Martine is a foreman working primarily in building houses and living structures. She supervises workers, manages estimates for materials, and generally keeps the operation running with her guiding expertise. The world of construction is dominated by men, but Martine has found her place in the work, and enjoys what she does. She loves joking with the guys and being part of a team.
“Sometimes you come across people who are very arrogant which can make it difficult. But you can always find the positive in the work if you love it,” she said.
When asked about who has inspired her career, Martine smiles as if remembering a special gift.
“There was a woman, a Canadian teacher named Roseline at my school. She was djamn, strong, and doing what I wanted to do. I prayed to become just like her!”
Martine believes that more women should get into construction, and that there’s a need for them in the field. “It’s better when we can be autonomous, and able to take care of ourselves,” she notes. She also just hopes that more young women will look to learn skills that can translate into careers.
“I think all women have something good to bring to the world,” said Lourdia, one of our BRITER Future participants. “The only thing is that we don’t all have the same chances and opportunities to seize. We need more opportunities that will transform us, and our environments too.”
Lourdia is studying to become a masseuse and cosmetologist through our BRITER Future sponsorship program. She’s hopeful about the life she’ll be able to build for herself when she’s done with her studies and is especially grateful for the support she’s found in BRITE.
“Each time I speak with my sponsor, I feel overcome with emotion,” she shared. “I’m not a little girl anymore, like some other girls who need help because they don’t have anyone to guide them through the world. But I’m so grateful. I think to myself, ‘How lucky am I? This person loves and gives to me, encourages me and wishes the best for me. She wants to see me succeed.”
Even more powerful than the will of one determined woman are the networks that strong women weave and rely on to make it through each day. All around the world, societies are held up by the support that women tender to one another. We carry one another, inspire, encourage, and push for freer lives for each new generation. “It’s the women who really work to build society,” said Lourdia. “With our bodies, our lives, and our spirits.”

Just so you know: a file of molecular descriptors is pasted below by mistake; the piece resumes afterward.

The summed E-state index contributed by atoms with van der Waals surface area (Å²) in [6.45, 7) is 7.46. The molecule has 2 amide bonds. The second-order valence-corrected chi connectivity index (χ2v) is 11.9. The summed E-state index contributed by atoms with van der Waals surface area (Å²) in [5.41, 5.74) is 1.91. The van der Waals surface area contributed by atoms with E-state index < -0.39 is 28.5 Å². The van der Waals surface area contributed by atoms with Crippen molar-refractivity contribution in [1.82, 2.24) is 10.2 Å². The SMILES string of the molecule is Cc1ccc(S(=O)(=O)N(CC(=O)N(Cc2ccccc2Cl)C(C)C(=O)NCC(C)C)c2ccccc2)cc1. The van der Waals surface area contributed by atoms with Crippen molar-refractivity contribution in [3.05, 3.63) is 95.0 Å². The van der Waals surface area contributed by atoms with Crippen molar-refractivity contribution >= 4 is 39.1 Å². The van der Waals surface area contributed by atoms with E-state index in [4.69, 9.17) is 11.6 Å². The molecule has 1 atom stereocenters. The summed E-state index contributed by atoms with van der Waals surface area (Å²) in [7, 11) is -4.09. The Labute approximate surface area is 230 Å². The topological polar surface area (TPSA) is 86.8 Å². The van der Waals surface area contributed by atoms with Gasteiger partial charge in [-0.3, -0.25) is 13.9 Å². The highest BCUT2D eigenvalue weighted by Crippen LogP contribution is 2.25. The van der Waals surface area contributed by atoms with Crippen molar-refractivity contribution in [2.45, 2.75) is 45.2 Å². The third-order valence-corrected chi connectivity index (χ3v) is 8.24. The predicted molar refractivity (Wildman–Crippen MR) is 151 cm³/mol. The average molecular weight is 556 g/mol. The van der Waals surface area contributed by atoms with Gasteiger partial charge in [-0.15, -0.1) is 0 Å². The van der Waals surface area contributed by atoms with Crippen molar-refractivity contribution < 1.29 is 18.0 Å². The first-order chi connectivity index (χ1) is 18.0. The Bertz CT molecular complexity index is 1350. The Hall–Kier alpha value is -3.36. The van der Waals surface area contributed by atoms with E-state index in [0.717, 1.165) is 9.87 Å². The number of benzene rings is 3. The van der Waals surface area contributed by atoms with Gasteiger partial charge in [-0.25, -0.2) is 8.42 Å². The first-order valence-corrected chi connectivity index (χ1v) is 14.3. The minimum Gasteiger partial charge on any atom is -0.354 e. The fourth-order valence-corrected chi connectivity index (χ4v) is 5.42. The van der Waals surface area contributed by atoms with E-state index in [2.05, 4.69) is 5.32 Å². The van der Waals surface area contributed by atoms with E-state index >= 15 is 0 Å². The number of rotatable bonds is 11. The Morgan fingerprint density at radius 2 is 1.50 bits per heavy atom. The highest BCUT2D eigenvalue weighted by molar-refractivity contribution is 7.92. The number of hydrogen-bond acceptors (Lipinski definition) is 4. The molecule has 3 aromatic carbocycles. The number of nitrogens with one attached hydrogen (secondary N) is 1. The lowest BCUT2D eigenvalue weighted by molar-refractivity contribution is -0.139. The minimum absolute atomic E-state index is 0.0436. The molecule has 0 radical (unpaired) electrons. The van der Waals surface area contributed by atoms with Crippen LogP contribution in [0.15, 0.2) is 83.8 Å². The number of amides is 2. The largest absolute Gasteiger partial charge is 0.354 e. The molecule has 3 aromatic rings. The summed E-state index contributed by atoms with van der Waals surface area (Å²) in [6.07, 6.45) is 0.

by Savannah Bowen
Recently I had the pleasure of interviewing all our newly sponsored students and taking fresh class photos for BRITE’s website. Though chaotic and tedious, this task is one of my favorites because it puts me face to face with each and every student at our school.
They are timid and cold with me at first. Some of them know and remember me from my previous time in Haiti, but most still require lots of warming up before they’re ready to flash their pearly whites for the camera. Yet with each conversation I have, I learn more about them, and more about the impact that Ecole Jeremie St Fort is having on their lives.
On May 1st, Jacmel held its annual Artisan Fair at the city hall downtown. Vendors from all over the greater Jacmel region sold handmade clothing, beauty products, and crafts. Among them was Mosobwa, the company headed by our very own Joanes, who unveiled some new and unique woodwork for the first time.
We had a quick chat with Diamond and Christian to talk about their life and experiences in Haiti so far.
Christian is from Colorado by way of Texas, and she graduated from University of Colorado Boulder in 2016. She arrived in Haiti in August 2017 and is enjoying these final months of the school year.
Diamond arrived in in 2016 after graduating from Florida Institute of Technology. She has been an intern for nearly two years now and will be staying on for a third!
Since she started school, 6th grader Oriana has always been both bright and dedicated. In November 2017, her academic strength was tested and proven when she competed in a department wide contest and won first place in her age group. The contest was hosted by Plan, an organization that funds a variety of community projects in Haiti.